Akiko and the Journey to Toog
Format: PDF / Kindle (mobi) / ePub
“Poog’s in trouble.” Just three simple words, but they’re enough to launch fifth-grade Akiko and the rest of her crew—Spuckler Boach, Mr. Beeba, and Gax—on their next mission. And it just might be their most important mission yet: To save the planet Toog, home of their good friend Poog.
Someone’s out to destroy Toog, and only Akiko and the gang can stop them. But first they have to escape from a Toogolian jail cell, zoom through a barrage of exploding drobe mines, and enlist the help of Spuckler’s old friend Fluggly Ragstubble—who’s anything but helpful. The clock is ticking and every second counts. Will they win the race against time and save Poog’s home planet?
given up hope.” I watched Poog as he spoke. I could see that he was not going to give up. Not now, not ever. “SIR, WHERE EXACTLY ARE YOU TAKING US?” We were now out among the stars, and Toog was growing smaller and smaller behind us. “I DON'T SEE HOW WE'RE GOING TO SOLVE TOOG'S PROBLEMS BY LEAVING THE PLANET.” “We need somebody who knows more about core eaters than I do,” Spuckler said. “Somebody who knows all there is to know about drobe mines. And I know just who that somebody is.” I leaned
tooth-chattering tremor that I thought would rattle my eyeballs right out of their sockets. We all clung to one another and waited. And waited. And … … then … … gradually … … the noise started dying down. The thumps and flumps and fwams and flams began to be interrupted by brief intervals of silence. The ship stopped shaking. Before long I could count the seconds between hits. And after a minute or so … … the hits stopped altogether. Inside, everything was blue with smoke. Alarms
about. Poog had observed it on occasion but never imagined it would drive him to such lengths.” Mr. Beeba now turned to Zeem, regarding him with an expression of both pity and mystification. “He wanted to be bigger, stronger, to have capabilities that had always been denied him as a Toogolian. The tongue-leech was just the first part of the process. It gave him the sophisticated vocal cords that Toogolians lack. It also gave him deadly powers, powers beyond those of ordinary Toogolians.” I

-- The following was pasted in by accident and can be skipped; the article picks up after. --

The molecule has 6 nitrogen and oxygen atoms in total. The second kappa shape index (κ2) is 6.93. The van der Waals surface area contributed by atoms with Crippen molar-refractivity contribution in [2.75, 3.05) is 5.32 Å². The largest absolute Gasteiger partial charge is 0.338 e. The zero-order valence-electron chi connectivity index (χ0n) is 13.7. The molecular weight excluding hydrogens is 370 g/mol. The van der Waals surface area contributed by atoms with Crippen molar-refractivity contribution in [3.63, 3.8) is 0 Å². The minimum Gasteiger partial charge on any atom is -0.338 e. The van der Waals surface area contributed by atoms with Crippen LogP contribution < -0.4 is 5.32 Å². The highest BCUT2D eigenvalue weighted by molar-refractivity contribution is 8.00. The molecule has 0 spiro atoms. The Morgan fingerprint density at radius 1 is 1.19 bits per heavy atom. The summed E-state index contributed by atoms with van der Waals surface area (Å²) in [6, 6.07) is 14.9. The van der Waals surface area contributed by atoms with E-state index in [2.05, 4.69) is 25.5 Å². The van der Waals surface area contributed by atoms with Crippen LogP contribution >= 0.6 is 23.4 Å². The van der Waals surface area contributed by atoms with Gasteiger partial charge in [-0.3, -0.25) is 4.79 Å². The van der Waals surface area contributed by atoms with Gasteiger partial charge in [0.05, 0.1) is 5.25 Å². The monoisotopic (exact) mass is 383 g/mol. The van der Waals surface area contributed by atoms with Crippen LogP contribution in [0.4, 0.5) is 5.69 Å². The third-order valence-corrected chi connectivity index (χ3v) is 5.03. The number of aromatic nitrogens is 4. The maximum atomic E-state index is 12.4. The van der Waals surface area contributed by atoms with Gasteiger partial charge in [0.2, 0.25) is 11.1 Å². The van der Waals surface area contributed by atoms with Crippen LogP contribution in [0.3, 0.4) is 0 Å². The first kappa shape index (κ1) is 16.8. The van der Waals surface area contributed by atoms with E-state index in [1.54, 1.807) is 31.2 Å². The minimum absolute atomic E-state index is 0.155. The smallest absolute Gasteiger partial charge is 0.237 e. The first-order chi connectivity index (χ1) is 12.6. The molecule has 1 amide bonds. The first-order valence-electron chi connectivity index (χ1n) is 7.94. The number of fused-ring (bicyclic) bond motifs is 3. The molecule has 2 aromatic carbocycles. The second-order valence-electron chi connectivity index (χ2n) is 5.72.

He'd always had a knack for it, even when he was just a kindergartner. If the dark blue crayon in Crayola's big box went from being called cerulean one year to cornflower the next, Billy knew about it and had a preference. And it wasn't just kid stuff. If Billy got even half a second's glance under the hood of a Hummer H2, he could tell which parts were new, which were old, and which parts the shady repairman had used strictly to skim money off the bill. The lobster creature had reached the
Mr. Beeba cleared his throat, opened his mouth, closed it, opened it again, closed it again, licked his lips, and opened it again. He said … … something. Toogolian is a very hard language to describe. It's gurgly. It's warbly. It's wiggly and bubbly. It slips, slides, bounces, and burps. It's nearly impossible to write it out in letters of the alphabet. It's fun to try, though. Mr. Beeba said something like this: “Oodily-abbily-eedle-a-dabbily-oodle.” Only he said it about five times fast,